PRESS EDITORIAL: The price of failing to respect Lake Michigan

A photograph made by an Ozaukee Press photographer circa 1958 captured a monstrous wave crashing into the Wisconsin Street end of the west slip of the poorly protected Port Washington harbor, above. The commercial fishery buildings in the photo have been replaced by a condominium and office building. Harbor improvements, including a wave-breaking peninsula of park land, authorized by city officials who understood the importance of Port’s relationship with the lake, now protect property from destructive waves. At a Fish Day celebration in the 1960s, top, a navy vessel attracted a crowd to the north slip of the Port Washington harbor. In the background, one of the abandoned Wisconsin Chair Co. factory buildings still stood at the edge of the harbor. The building was demolished shortly after this photo was taken. The site has remained open as a public space overlooking the marina for decades, but is now slated to be filled with a building called the Blues Factory, which is designed to look somewhat like the factory in this picture.


More than most inland seaports, Port Washington owes respect to Lake Michigan.

The lake has beaten down and lifted up the community in profound and dramatic ways that have shaped Port Washington’s history, yet it is often misunderstood and disrespected.

The contractors hired to design the handsome new gateway to the north breakwater last year failed to respect the lake’s power. Waves driven by a mid-April gale destroyed part of what they built, tossing riprap, railings, steel benches and assorted amenities as though they were plastic toys. Those who misjudged the lake’s oceanlike forces, rather than city taxpayers, should bear the cost of fixing the damage and making the repairs strong enough to stand up to Lake Michigan.

It wasn’t the first time disrespect for the lake caused onshore damage. For years such destruction was routine—including flooding and damage to shore structures at the base of the west slip along Wisconsin Street—thanks to the atrocious design of the harbor built in the 1930s that invited the fury of lake storms into the heart of the city.

The engineers who were responsible respected Wisconsin Electric and shipping companies more than the lake and designed a breakwater system with a harbor entrance that was a gaping maw—easy for huge freighters delivering coal to the new power plant to negotiate, but wide open to lake seas.

Small boats were constantly in peril in the unprotected inner harbor. Commercial fishing vessels survived by dint of the tenacity and ingenuity of owners who devised a system of mooring lines connected to heavy chains laying across the harbor bottom. Recreational boats survived mainly by staying away. Port Washington earned a reputation as having the most dangerous harbor on Lake Michigan, and boaters who respected the lake chose to ride out storms at sea rather than seek shelter in a harbor that offered none.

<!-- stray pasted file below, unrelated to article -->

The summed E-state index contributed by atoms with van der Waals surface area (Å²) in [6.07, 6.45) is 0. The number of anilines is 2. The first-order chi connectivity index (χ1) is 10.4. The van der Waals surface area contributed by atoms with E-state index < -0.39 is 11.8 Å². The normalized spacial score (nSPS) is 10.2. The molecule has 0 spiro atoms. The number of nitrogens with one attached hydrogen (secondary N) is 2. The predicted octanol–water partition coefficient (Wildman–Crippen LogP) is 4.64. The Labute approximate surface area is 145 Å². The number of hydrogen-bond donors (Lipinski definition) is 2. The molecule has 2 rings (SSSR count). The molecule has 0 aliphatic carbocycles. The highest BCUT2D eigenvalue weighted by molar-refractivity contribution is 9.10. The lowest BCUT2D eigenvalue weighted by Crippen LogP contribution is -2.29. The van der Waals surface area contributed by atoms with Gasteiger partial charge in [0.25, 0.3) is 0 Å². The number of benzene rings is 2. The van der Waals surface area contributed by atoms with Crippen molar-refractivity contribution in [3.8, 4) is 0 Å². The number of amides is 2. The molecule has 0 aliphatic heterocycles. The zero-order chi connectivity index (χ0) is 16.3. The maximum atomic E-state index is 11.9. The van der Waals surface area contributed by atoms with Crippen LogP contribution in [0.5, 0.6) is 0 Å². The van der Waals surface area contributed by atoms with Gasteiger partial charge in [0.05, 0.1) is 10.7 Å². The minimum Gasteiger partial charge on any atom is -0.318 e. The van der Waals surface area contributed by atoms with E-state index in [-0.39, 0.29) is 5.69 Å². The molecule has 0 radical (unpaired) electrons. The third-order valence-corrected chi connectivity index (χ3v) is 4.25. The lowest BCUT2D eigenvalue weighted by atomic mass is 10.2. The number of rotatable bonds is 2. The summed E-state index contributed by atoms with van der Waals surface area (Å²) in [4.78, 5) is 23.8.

The construction of the small boat harbor and the marina within it, which opened in 1982, changed all of that. The marine engineers for this project, who created a magnificent refuge guarded by massive stone revetments, obviously respected the power of the lake. The city officials who had the vision and courage to build the marina respected both the power of the lake and its potential to uplift the community’s prosperity and quality of life.

That potential was brilliantly realized some years later when the north slip of the old commercial harbor was transformed into an adjunct to the small boat harbor, perfectly protected by the manmade peninsula that is now an attractive enhancement to the lakefront named Rotary Park. Few ports anywhere can claim a marina as a feature of their downtown. In Port Washington’s case, the downtown marina is not just a safe harbor, but a compelling attraction with its harborwalk, intimacy with the water and splendid views.

The stage was set for this years earlier by elected officials who showed their respect for the lake by reclaiming much of the land around the harbor for the public from industrial owners that had cluttered it with manufacturing buildings. The clearing of harbor land of that unsightly clutter was the genesis of the renaissance of the Port Washington lakefront.

Fast forward to the second decade of the 21st century, and Port Washington finds representatives in the same offices as those visionary officials of yore selling a prominent tract of that public harbor land to a developer as a site for a restaurant and banquet hall in a building that, in a cruel irony, is designed to look somewhat like one of the long demolished factories. The origins of this mistake go back nearly three years, but it is still hard to believe that something so alien to the history of Port Washington’s relationship with Lake Michigan remains a possibility.

Now is the time for elected representatives currently in office to make amends by honoring that history. The project is at what should be a turning point. The developer is on the verge of being in violation of deadlines set by the city. Instead of eliminating the deadlines, as some members of the Common Council want to do, the clause in the developer’s agreement that allows the city to buy back the land should be enforced.

That would be an act of respect for Lake Michigan.


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Ozaukee Press

Wisconsin’s largest paid circulation community weekly newspaper. Serving Port Washington, Saukville, Grafton, Fredonia, Belgium, as well as Ozaukee County government. Locally owned and printed in Port Washington, Wisconsin.

125 E. Main St.
Port Washington, WI 53074
(262) 284-3494


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